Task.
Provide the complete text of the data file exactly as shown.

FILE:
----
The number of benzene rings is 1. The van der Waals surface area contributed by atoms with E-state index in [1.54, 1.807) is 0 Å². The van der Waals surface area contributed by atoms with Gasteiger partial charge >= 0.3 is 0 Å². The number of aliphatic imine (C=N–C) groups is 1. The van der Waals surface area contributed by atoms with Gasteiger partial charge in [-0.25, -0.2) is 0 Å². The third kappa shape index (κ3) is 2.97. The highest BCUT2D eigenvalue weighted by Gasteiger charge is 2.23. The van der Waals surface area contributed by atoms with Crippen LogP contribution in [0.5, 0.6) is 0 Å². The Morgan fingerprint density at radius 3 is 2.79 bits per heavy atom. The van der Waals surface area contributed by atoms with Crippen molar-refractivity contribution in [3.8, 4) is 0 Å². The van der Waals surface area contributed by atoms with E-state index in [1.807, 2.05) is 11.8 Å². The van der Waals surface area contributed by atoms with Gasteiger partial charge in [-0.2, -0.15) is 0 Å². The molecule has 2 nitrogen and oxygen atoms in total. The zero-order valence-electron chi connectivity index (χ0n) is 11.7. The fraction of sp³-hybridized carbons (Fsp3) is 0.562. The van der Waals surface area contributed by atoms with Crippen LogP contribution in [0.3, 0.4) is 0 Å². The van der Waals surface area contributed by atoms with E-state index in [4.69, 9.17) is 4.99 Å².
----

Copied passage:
The number of benzene rings is 1. The van der Waals surface area contributed by atoms with E-state index in [1.54, 1.807) is 0 Å². The van der Waals surface area contributed by atoms with Gasteiger partial charge >= 0.3 is 0 Å². The number of aliphatic imine (C=N–C) groups is 1. The van der Waals surface area contributed by atoms with Gasteiger partial charge in [-0.25, -0.2) is 0 Å². The third kappa shape index (κ3) is 2.97. The highest BCUT2D eigenvalue weighted by Gasteiger charge is 2.23. The van der Waals surface area contributed by atoms with Crippen LogP contribution in [0.5, 0.6) is 0 Å². The Morgan fingerprint density at radius 3 is 2.79 bits per heavy atom. The van der Waals surface area contributed by atoms with Crippen molar-refractivity contribution in [3.8, 4) is 0 Å². The van der Waals surface area contributed by atoms with E-state index in [1.807, 2.05) is 11.8 Å². The van der Waals surface area contributed by atoms with Gasteiger partial charge in [-0.2, -0.15) is 0 Å². The molecule has 2 nitrogen and oxygen atoms in total. The zero-order valence-electron chi connectivity index (χ0n) is 11.7. The fraction of sp³-hybridized carbons (Fsp3) is 0.562. The van der Waals surface area contributed by atoms with Crippen LogP contribution in [0.3, 0.4) is 0 Å². The van der Waals surface area contributed by atoms with E-state index in [4.69, 9.17) is 4.99 Å².